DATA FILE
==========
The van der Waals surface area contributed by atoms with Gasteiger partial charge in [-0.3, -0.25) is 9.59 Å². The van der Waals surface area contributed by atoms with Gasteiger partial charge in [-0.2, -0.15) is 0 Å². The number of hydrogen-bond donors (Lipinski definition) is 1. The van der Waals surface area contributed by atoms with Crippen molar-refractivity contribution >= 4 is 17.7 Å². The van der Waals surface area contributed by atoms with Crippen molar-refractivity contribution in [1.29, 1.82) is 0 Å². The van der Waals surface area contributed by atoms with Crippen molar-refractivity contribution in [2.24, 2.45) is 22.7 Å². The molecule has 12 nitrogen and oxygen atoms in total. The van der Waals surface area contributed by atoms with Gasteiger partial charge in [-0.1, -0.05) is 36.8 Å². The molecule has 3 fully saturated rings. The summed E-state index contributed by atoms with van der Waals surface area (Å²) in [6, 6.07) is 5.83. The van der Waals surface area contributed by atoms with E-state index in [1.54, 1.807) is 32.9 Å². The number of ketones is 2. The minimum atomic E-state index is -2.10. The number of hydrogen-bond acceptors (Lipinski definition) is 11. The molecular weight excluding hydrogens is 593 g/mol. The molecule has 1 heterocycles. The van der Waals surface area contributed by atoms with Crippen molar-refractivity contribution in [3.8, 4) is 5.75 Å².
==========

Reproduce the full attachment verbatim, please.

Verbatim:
The van der Waals surface area contributed by atoms with Gasteiger partial charge in [-0.3, -0.25) is 9.59 Å². The van der Waals surface area contributed by atoms with Gasteiger partial charge in [-0.2, -0.15) is 0 Å². The number of hydrogen-bond donors (Lipinski definition) is 1. The van der Waals surface area contributed by atoms with Crippen molar-refractivity contribution >= 4 is 17.7 Å². The van der Waals surface area contributed by atoms with Crippen molar-refractivity contribution in [1.29, 1.82) is 0 Å². The van der Waals surface area contributed by atoms with Crippen molar-refractivity contribution in [2.24, 2.45) is 22.7 Å². The molecule has 12 nitrogen and oxygen atoms in total. The van der Waals surface area contributed by atoms with Gasteiger partial charge in [-0.1, -0.05) is 36.8 Å². The molecule has 3 fully saturated rings. The summed E-state index contributed by atoms with van der Waals surface area (Å²) in [6, 6.07) is 5.83. The van der Waals surface area contributed by atoms with E-state index in [1.54, 1.807) is 32.9 Å². The number of ketones is 2. The minimum atomic E-state index is -2.10. The number of hydrogen-bond acceptors (Lipinski definition) is 11. The molecular weight excluding hydrogens is 593 g/mol. The molecule has 1 heterocycles. The van der Waals surface area contributed by atoms with Crippen molar-refractivity contribution in [3.8, 4) is 5.75 Å².